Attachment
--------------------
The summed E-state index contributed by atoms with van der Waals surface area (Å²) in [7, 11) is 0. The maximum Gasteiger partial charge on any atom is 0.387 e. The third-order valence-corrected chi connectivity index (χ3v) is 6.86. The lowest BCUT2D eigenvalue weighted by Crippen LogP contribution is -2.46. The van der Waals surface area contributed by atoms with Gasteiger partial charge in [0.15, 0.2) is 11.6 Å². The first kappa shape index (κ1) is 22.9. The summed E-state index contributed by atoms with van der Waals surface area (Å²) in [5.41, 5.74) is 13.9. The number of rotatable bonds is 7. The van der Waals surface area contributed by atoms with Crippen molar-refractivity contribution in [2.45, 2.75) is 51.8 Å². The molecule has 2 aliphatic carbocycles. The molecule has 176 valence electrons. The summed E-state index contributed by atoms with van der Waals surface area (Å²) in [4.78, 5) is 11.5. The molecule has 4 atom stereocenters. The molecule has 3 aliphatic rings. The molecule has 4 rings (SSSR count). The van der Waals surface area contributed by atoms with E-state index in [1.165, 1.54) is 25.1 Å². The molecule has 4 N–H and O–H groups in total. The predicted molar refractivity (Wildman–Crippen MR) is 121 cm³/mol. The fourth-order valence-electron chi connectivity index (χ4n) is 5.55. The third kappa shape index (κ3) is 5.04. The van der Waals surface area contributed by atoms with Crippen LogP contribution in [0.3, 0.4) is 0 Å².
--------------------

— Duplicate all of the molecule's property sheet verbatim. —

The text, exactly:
The summed E-state index contributed by atoms with van der Waals surface area (Å²) in [7, 11) is 0. The maximum Gasteiger partial charge on any atom is 0.387 e. The third-order valence-corrected chi connectivity index (χ3v) is 6.86. The lowest BCUT2D eigenvalue weighted by Crippen LogP contribution is -2.46. The van der Waals surface area contributed by atoms with Gasteiger partial charge in [0.15, 0.2) is 11.6 Å². The first kappa shape index (κ1) is 22.9. The summed E-state index contributed by atoms with van der Waals surface area (Å²) in [5.41, 5.74) is 13.9. The number of rotatable bonds is 7. The van der Waals surface area contributed by atoms with Crippen molar-refractivity contribution in [2.45, 2.75) is 51.8 Å². The molecule has 2 aliphatic carbocycles. The molecule has 176 valence electrons. The summed E-state index contributed by atoms with van der Waals surface area (Å²) in [4.78, 5) is 11.5. The molecule has 4 atom stereocenters. The molecule has 3 aliphatic rings. The molecule has 4 rings (SSSR count). The van der Waals surface area contributed by atoms with E-state index in [1.165, 1.54) is 25.1 Å². The molecule has 4 N–H and O–H groups in total. The predicted molar refractivity (Wildman–Crippen MR) is 121 cm³/mol. The fourth-order valence-electron chi connectivity index (χ4n) is 5.55. The third kappa shape index (κ3) is 5.04. The van der Waals surface area contributed by atoms with Crippen LogP contribution in [0.3, 0.4) is 0 Å².